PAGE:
The global nature of their business also made it difficult to get a single MPLS provider to handle all locations – and some locations, such as Armenia, didn’t have MPLS.

Castillo first began looking for alternatives in 2008, and deemed “performance-based routing,” a precursor to SD-WAN, not good enough to operationalize. “Most of the efforts in those early days didn’t leave the lab,” he says.

When SD-WAN emerged, he connected with Viptela (Cisco closed its acquisition of Viptela in August 2017), and determined the software-driven technology (atop Cisco vEdge routers) to be the best bet to integrate with National Instruments’ environment, especially its diversity of circuits.

Viptela’s zero-touch provisioning was also a draw. “It saved money because we didn’t have to ship engineers around the world,” Castillo says. He drew up an implementation document and shared it with the local IT worker (in-house or contract). He acknowledges that the pre-configuration and post-configuration can be a little more difficult as you have to integrate the SD-WAN with the attached devices. [What does he mean by attached devices? Can you clarify?] “Those parts can be disruptive,” he says.

Castillo has not had to add MPLS lines and, as he says, has been able to “peel off dollars from MPLS.” But he has kept MPLS in the mix “because there are still sensitive applications where the Internet would not be good for transport, especially if you’re transmitting overseas.”

Having started deployment in mid-2017, SD-WAN technology is currently in use for 80% of the company’s 8,400 employees. Castillo looks forward to more features and functionality he expects will come once Viptela is more integrated into Cisco.

SD-WAN boosts QoS via traffic shaping

At Gerresheimer AG, which designs, develops, manufactures, and markets various glass and plastic products for pharmaceutical, biotechnology, and scientific research, Greg Taylor, manager of IT infrastructure for the Americas, came across SD-WAN as he was trying to problem-solve how to get faster and more reliable connectivity between the company’s locations – the maximum speed was 3M bit/sec T-1 links that were really slow – in a standardized way. Globally, the company has 43 sites in more than 15 countries, but Taylor was focused on his territory, which comprises six locations in U.S. and Mexico. “Our WAN was neither homogenous nor easy to manage,” he says, adding that some sites, such as India, were using site-to-site VPNs between firewalls.

Taylor, who considers himself extremely radical, wanted to junk the company’s commitment to MPLS and go all-broadband along with the deployment of SD-WAN. He knew the European-based company couldn’t – and wouldn’t – tolerate that. “We needed to go with a hybrid WAN,” he says.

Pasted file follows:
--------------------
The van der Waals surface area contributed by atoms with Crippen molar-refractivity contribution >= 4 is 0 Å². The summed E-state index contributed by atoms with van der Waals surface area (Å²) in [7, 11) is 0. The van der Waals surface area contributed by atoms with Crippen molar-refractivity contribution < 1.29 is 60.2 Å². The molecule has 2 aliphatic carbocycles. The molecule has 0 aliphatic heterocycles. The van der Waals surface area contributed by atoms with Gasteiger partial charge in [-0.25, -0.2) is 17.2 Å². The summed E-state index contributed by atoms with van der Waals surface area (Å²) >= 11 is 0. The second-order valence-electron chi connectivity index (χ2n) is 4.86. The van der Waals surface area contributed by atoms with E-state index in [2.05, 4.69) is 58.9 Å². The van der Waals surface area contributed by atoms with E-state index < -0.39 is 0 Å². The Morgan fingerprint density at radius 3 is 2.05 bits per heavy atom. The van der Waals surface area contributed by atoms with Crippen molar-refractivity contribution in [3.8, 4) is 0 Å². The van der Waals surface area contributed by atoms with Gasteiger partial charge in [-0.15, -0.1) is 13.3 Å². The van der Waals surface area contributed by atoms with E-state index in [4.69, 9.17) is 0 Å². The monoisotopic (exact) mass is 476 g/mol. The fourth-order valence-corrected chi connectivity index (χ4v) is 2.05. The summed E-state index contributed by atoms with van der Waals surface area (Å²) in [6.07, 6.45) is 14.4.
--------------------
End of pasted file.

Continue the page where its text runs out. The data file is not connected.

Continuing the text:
The company’s proof-of-concept, and later deployment, made use of the Silver Peak Unity EdgeConnect SD-WAN edge appliances to create a hybrid WAN that uses MPLS and Broadband to deliver up to 200M bit/sec to some sites.

Similar to Castillo, Taylor crafted a 15-page manual as well as a QuickStart Guide for each site involved. “They would have to plug it in and share it, and then we could configure it from here [in New Jersey],” he says. “I wouldn’t call it zero-touch, though, because you have to prep the switches and firewalls before the EdgeConnect appliances arrive.”

He says the “special sauce” of SD-WAN is giving the company a tremendous boost in terms of quality of service through built-in traffic shaping and other optimization functionality, even with some “poorer” links still in place.

The move to SD-WAN has saved Gerresheimer $10,000 a month, mostly because MPLS has tripled in speed (Taylor effectively renegotiated his MPLS contracts to get faster speeds for less money), each site can now make some use of Internet connections, and the secondary MPLS line (which was usually lying dormant, he says) is slated to be canceled.

SD-WAN has improved the experience for , especially those working with the manufacturing execution system and financial reporting system (Citrix). “The executives and shop floor employees overseas say they feel like they are in the U.S. now,” he says.

At 80% site deployment globally, Taylor has bigger plans for the network now that SD-WAN has proven itself, including eliminating physical firewalls in favor of using EdgeConnect to service chain application traffic with cloud-based firewall services.

Join the Network World communities on Facebook and LinkedIn to comment on topics that are top of mind.

You might also like More from author